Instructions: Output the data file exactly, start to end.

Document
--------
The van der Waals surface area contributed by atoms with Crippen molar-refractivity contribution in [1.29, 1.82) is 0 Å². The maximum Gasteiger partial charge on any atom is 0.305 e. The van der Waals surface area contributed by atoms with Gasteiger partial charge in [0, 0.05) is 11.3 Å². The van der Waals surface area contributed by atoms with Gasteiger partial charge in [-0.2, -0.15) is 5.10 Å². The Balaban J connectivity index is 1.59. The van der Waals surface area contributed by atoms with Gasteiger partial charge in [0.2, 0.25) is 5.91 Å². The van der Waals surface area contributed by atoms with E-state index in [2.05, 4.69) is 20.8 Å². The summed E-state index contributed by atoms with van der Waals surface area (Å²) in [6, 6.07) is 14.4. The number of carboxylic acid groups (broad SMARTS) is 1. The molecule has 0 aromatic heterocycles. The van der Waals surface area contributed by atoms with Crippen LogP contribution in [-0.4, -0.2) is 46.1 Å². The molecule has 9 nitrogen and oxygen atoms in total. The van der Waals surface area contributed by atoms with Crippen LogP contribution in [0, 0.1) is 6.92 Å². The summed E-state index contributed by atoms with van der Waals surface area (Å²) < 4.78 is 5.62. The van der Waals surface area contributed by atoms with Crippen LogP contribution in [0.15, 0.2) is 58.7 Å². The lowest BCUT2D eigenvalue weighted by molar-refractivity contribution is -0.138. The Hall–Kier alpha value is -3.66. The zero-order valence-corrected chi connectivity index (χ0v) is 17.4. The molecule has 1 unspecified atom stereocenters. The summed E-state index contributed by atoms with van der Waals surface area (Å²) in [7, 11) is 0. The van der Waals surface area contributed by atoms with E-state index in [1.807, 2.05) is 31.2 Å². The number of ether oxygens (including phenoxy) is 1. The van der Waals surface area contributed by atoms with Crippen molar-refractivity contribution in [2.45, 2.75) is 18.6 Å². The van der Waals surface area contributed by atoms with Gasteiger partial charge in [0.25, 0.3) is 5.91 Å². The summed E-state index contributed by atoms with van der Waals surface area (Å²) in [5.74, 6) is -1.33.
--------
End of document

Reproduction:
The van der Waals surface area contributed by atoms with Crippen molar-refractivity contribution in [1.29, 1.82) is 0 Å². The maximum Gasteiger partial charge on any atom is 0.305 e. The van der Waals surface area contributed by atoms with Gasteiger partial charge in [0, 0.05) is 11.3 Å². The van der Waals surface area contributed by atoms with Gasteiger partial charge in [-0.2, -0.15) is 5.10 Å². The Balaban J connectivity index is 1.59. The van der Waals surface area contributed by atoms with Gasteiger partial charge in [0.2, 0.25) is 5.91 Å². The van der Waals surface area contributed by atoms with E-state index in [2.05, 4.69) is 20.8 Å². The summed E-state index contributed by atoms with van der Waals surface area (Å²) in [6, 6.07) is 14.4. The number of carboxylic acid groups (broad SMARTS) is 1. The molecule has 0 aromatic heterocycles. The van der Waals surface area contributed by atoms with Crippen LogP contribution in [-0.4, -0.2) is 46.1 Å². The molecule has 9 nitrogen and oxygen atoms in total. The van der Waals surface area contributed by atoms with Crippen LogP contribution in [0, 0.1) is 6.92 Å². The summed E-state index contributed by atoms with van der Waals surface area (Å²) < 4.78 is 5.62. The van der Waals surface area contributed by atoms with Crippen LogP contribution in [0.15, 0.2) is 58.7 Å². The lowest BCUT2D eigenvalue weighted by molar-refractivity contribution is -0.138. The Hall–Kier alpha value is -3.66. The zero-order valence-corrected chi connectivity index (χ0v) is 17.4. The molecule has 1 unspecified atom stereocenters. The summed E-state index contributed by atoms with van der Waals surface area (Å²) in [7, 11) is 0. The van der Waals surface area contributed by atoms with E-state index in [1.807, 2.05) is 31.2 Å². The number of ether oxygens (including phenoxy) is 1. The van der Waals surface area contributed by atoms with Crippen molar-refractivity contribution in [2.45, 2.75) is 18.6 Å². The van der Waals surface area contributed by atoms with Gasteiger partial charge in [0.25, 0.3) is 5.91 Å². The summed E-state index contributed by atoms with van der Waals surface area (Å²) in [5.74, 6) is -1.33.